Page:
This dusty town in San Benito County, about an hour by car southeast of Santa Cruz, is the site of Paicines Ranch, an experiment in creating a diverse ecosystem dedicated to regenerative agriculture and soil health.
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The 10 acres of nebbiolo growing on this remote ridge about 25 miles west of Geyserville and 10 miles from the Pacific in northern Sonoma County, make the vineyard unusual enough in California. The other grapes make it positively singular.
The vast Mississippi River watershed contains famously fertile soil, making the cropland of the American Midwest some of the most valuable and productive in the world. The watershed is also projected to flood more frequently and intensely as the climate warms, meaning more of that prized farmland will end up underwater, more often.
In western Maryland this March, the proverbial lion and lamb seemed to be running circles around each other. Instead of warming up gradually, the temperature rose and fell unpredictably. Warm sun alternated with freezing rain. In response, Ron Holter’s Jersey cows seemed to be clinging cautiously to their winter coats. A patchwork of fuzzy spots remained on top of their emerging summer hides, as they nursed a group of calves testing out wobbly legs.
Westside Elementary opened its doors nearly a century ago here in the San Joaquin Valley, among the most productive agricultural regions on earth. As recently as 1995, nearly 500 students filled its classrooms. Now 160 students attend and enrollment is falling fast.
It’s an unseasonably warm February day near Turlock, California, and farmer-researcher Jonathan Lundgren is handing out tiny white balls of clay. A group of us have gathered at the edge of the almond orchard at Burroughs Family Farms, a 400-acre organic, regenerative farm in the San Joaquin Valley, for a field day. Lundgren, who is visiting from South Dakota, has invited us to replicate an experiment that he and the scientists he works with use often.
Last week, Soilworks portfolio company Grassroots Carbon announced its first tranche of rancher payments for delivered soil carbon credits, the first of its kind for delivered credits to ranchers (various groups have provided transition finance of some sort with expected carbon credit outcomes.) While the quality of soil carbon credits and the increasing prominence in carbon credit buyer portfolios have been previously discussed by us here at The Regeneration Weekly, we must endeavor to understand how putting cash in ranchers’ pockets changes the attractiveness of the profession – and incentivizes a shift to regenerative practices on each ranch.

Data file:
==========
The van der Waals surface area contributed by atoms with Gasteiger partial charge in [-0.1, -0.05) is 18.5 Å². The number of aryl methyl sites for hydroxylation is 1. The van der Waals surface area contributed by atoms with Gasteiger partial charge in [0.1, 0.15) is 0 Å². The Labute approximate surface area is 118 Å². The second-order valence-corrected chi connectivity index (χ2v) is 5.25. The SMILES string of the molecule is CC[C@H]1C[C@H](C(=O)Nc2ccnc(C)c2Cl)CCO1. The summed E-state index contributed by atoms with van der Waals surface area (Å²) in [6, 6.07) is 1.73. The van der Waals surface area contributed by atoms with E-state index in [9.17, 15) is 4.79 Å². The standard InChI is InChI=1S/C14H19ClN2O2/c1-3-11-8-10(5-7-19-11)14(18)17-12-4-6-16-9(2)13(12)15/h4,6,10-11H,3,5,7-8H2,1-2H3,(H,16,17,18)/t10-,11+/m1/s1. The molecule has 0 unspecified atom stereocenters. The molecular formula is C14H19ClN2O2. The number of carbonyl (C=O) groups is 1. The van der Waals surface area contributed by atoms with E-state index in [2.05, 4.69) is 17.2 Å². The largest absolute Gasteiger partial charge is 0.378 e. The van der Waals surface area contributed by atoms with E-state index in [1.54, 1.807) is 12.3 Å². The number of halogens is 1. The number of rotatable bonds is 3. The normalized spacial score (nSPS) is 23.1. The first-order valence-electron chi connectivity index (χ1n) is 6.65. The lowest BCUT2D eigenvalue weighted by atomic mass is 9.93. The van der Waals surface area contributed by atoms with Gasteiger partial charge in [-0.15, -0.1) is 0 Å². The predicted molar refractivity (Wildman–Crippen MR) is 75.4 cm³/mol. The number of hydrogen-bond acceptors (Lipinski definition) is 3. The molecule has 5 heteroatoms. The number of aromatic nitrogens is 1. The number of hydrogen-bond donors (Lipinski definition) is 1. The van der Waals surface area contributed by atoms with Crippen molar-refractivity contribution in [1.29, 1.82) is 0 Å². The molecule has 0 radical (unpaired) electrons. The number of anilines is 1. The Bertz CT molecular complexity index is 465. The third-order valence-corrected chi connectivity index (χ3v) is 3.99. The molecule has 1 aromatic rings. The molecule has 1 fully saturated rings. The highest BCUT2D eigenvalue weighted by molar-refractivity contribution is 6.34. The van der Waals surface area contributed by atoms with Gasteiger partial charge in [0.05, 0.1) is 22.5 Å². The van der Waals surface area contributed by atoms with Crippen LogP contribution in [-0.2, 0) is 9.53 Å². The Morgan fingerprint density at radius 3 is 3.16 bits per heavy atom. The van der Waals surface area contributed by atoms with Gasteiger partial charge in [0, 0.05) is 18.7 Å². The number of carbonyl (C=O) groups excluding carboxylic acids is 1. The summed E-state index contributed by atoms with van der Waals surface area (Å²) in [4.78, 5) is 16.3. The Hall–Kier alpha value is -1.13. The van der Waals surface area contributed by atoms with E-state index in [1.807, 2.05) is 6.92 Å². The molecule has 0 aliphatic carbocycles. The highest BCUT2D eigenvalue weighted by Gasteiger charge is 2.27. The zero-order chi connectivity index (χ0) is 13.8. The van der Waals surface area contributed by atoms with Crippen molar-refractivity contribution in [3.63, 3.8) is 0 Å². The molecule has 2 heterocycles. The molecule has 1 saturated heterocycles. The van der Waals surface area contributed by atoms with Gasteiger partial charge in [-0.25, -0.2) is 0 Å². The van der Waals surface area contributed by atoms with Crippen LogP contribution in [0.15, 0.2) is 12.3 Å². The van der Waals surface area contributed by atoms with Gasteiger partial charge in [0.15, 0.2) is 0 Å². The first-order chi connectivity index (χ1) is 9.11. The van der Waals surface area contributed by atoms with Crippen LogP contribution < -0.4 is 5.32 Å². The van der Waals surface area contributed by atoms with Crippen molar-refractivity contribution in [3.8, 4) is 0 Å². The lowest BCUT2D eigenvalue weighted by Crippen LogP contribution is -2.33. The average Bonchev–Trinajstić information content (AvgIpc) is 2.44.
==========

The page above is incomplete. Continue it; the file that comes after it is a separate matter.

Farmers and ranchers play a central role in the health of our climate and planet. Today, they face more and more pressure from climate change, and one solution — soil carbon sequestration — has the potential to radically transform their ability to respond. But before we can pay farmers to stow carbon in the soil, we need to know a lot more about sequestration practices. That’s why Carbon180 is proposing a research moonshot (and dedicating this entire newsletter issue to the topic of soil carbon). Centered at USDA, the Soil Carbon Moonshot sets forth a vision to accelerate the science and tools needed to develop the next generation of agricultural climate solutions, proposing a $2.3B investment spread over five areas:
In an experiment a decade in the making, biologists are releasing hatchery salmon onto flooded Northern California rice fields, seeking to replenish endangered fish species while simultaneously benefiting the farmers’ business model.
While most people associate West Virginia with coal mining, the hills and valleys are also suited for agriculture. And as coal production wanes, farmers are seeing growing opportunities to expand their sector.